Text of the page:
We all know that long-term stress is bad, but what can you do if your to-do list is long but you’re short on time?
Here are our top seven quick wins for busting stress.
1. Invest in your mental health in the same way you do your physical health
If you want to learn how to improve your physical health, you hire a trainer to show you how. Your psychological well-being should be no different. Managing mental health is a skill, and the best way to learn this skill is through professional guidance and a robust feedback loop. If you don’t have a reliable support network, opting for talking therapies is a solid investment in your long-term health.
2. Improve your sleep QUALITY
Psychological resilience, the ability to withstand setbacks, adapt positively to challenges and bounce back from adversities, appears to have a relationship with sleep quality and quantity.
- While aiming for 7-9 hours of sleep per night should be universal, if that’s not realistic for you, then the following should be your next areas of focus.
- Create a consistent sleep routine, waking and going to sleep at roughly the same time each day.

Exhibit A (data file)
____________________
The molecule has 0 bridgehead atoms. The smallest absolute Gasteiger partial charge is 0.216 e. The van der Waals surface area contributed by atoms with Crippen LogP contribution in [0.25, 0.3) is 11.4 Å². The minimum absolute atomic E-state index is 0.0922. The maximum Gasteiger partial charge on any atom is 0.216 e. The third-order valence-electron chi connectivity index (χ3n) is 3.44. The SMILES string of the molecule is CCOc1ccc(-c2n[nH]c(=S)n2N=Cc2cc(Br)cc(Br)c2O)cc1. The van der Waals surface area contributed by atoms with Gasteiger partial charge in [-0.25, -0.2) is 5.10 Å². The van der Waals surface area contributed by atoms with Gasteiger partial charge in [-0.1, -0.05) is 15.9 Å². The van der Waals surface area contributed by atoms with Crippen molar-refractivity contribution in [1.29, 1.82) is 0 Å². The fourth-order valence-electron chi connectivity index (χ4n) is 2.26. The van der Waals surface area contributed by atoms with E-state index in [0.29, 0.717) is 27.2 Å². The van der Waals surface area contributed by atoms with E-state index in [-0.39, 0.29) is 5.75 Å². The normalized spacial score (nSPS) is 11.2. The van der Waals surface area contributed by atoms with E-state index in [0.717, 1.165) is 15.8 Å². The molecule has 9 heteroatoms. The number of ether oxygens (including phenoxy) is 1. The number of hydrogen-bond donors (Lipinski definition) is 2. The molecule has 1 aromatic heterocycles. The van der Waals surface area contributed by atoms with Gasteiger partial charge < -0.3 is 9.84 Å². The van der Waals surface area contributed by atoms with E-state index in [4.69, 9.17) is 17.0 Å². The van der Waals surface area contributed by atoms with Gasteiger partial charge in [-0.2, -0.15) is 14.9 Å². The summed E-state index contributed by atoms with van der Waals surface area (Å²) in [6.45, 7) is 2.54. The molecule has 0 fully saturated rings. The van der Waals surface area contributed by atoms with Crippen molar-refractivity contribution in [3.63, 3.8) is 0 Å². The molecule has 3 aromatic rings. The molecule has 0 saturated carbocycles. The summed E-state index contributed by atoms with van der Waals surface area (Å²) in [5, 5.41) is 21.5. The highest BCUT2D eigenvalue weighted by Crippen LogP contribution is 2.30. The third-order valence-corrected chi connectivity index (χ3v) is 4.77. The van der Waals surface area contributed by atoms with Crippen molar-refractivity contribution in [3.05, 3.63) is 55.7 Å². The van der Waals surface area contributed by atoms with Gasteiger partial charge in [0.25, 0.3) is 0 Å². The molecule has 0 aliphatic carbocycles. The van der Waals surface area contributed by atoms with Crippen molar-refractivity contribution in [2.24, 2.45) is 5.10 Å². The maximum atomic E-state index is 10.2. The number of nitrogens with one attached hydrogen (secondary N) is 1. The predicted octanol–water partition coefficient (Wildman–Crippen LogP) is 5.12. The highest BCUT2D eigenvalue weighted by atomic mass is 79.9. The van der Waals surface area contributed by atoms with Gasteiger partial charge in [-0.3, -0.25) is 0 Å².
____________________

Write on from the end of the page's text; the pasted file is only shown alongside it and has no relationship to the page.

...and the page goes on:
- Reduce or cut out exposure to blue light in the hours before bed.
- Set a bedtime alarm and avoid doing work or chores within the hour before sleeping. If that’s not possible, aim for at least 20-30 minutes before bed.
- If you don’t sleep in a completely dark room, invest in blackout blinds or an eye mask.
- Supplements can help support lifestyle change and provide the micronutrients needed to maximise sleep quality. Magnesium is often referred to as a useful staple in any natural sleep aids.
3. Get outside more
Studies have found that sleep quality, stress, and life satisfaction improve alongside the implementation of walking. The results of the study showed that daily walking improved sleep quality and provided psychological benefits. While there is no ‘magic number’, setting a baseline of 10,000 steps per day is a good baseline to improve body composition and boost your sleep. It’s also an easy way to increase your daylight exposure. While all daylight exposure appears to improve self-perceived measures of mood and sleep, daylight before midday brings the biggest benefits.
4. Try to eat healthier
Highly inflammatory diets, usually containing high amounts of processed foods, put your body on the back foot for dealing with the additional stresses of day-to-day life. There are studies that indicate a high intake of trans fats may be related to stress and anxiety levels.
In addition, a poor diet can disrupt gut bacteria and further affecting resilience and the production of vital neurotransmitters for mental health. Inversely, diets rich in high-quality proteins, fibrous vegetables, and healthy fats reduce systemic inflammation and improve the body’s immune response. A high intake of polyunsaturated and monounsaturated fats help protect against stress due to their ability to fight oxidative stress.
5. Make yourself bullet proof